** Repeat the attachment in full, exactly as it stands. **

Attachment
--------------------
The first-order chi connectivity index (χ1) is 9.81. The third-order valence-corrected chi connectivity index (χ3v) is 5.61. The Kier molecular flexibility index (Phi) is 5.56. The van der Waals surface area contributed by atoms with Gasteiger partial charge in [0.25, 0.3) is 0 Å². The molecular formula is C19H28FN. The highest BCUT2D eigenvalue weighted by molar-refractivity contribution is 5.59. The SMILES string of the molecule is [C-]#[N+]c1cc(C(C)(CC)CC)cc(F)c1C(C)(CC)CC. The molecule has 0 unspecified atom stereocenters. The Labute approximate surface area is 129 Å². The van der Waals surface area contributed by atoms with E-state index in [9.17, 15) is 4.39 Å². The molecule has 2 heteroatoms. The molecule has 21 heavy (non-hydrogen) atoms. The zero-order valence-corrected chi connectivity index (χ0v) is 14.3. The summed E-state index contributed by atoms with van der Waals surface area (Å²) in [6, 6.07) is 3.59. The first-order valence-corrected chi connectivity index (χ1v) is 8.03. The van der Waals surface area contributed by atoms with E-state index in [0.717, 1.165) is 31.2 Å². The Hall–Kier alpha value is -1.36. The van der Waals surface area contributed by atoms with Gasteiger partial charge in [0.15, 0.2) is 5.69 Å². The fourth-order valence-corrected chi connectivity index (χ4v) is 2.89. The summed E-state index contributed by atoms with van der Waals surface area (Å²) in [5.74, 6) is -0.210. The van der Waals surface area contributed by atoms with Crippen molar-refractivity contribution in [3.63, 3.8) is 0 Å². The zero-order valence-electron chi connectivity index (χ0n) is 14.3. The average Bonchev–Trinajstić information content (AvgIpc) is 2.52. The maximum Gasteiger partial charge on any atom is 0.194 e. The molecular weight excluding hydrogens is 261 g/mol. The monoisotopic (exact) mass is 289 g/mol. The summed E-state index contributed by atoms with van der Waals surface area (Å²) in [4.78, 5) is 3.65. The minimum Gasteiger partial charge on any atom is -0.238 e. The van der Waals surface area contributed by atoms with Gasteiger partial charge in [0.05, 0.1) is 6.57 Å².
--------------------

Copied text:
The first-order chi connectivity index (χ1) is 9.81. The third-order valence-corrected chi connectivity index (χ3v) is 5.61. The Kier molecular flexibility index (Phi) is 5.56. The van der Waals surface area contributed by atoms with Gasteiger partial charge in [0.25, 0.3) is 0 Å². The molecular formula is C19H28FN. The highest BCUT2D eigenvalue weighted by molar-refractivity contribution is 5.59. The SMILES string of the molecule is [C-]#[N+]c1cc(C(C)(CC)CC)cc(F)c1C(C)(CC)CC. The molecule has 0 unspecified atom stereocenters. The Labute approximate surface area is 129 Å². The van der Waals surface area contributed by atoms with E-state index in [9.17, 15) is 4.39 Å². The molecule has 2 heteroatoms. The molecule has 21 heavy (non-hydrogen) atoms. The zero-order valence-corrected chi connectivity index (χ0v) is 14.3. The summed E-state index contributed by atoms with van der Waals surface area (Å²) in [6, 6.07) is 3.59. The first-order valence-corrected chi connectivity index (χ1v) is 8.03. The van der Waals surface area contributed by atoms with E-state index in [0.717, 1.165) is 31.2 Å². The Hall–Kier alpha value is -1.36. The van der Waals surface area contributed by atoms with Gasteiger partial charge in [0.15, 0.2) is 5.69 Å². The fourth-order valence-corrected chi connectivity index (χ4v) is 2.89. The summed E-state index contributed by atoms with van der Waals surface area (Å²) in [5.74, 6) is -0.210. The van der Waals surface area contributed by atoms with Crippen molar-refractivity contribution in [3.63, 3.8) is 0 Å². The zero-order valence-electron chi connectivity index (χ0n) is 14.3. The average Bonchev–Trinajstić information content (AvgIpc) is 2.52. The maximum Gasteiger partial charge on any atom is 0.194 e. The molecular weight excluding hydrogens is 261 g/mol. The monoisotopic (exact) mass is 289 g/mol. The summed E-state index contributed by atoms with van der Waals surface area (Å²) in [4.78, 5) is 3.65. The minimum Gasteiger partial charge on any atom is -0.238 e. The van der Waals surface area contributed by atoms with Gasteiger partial charge in [0.05, 0.1) is 6.57 Å².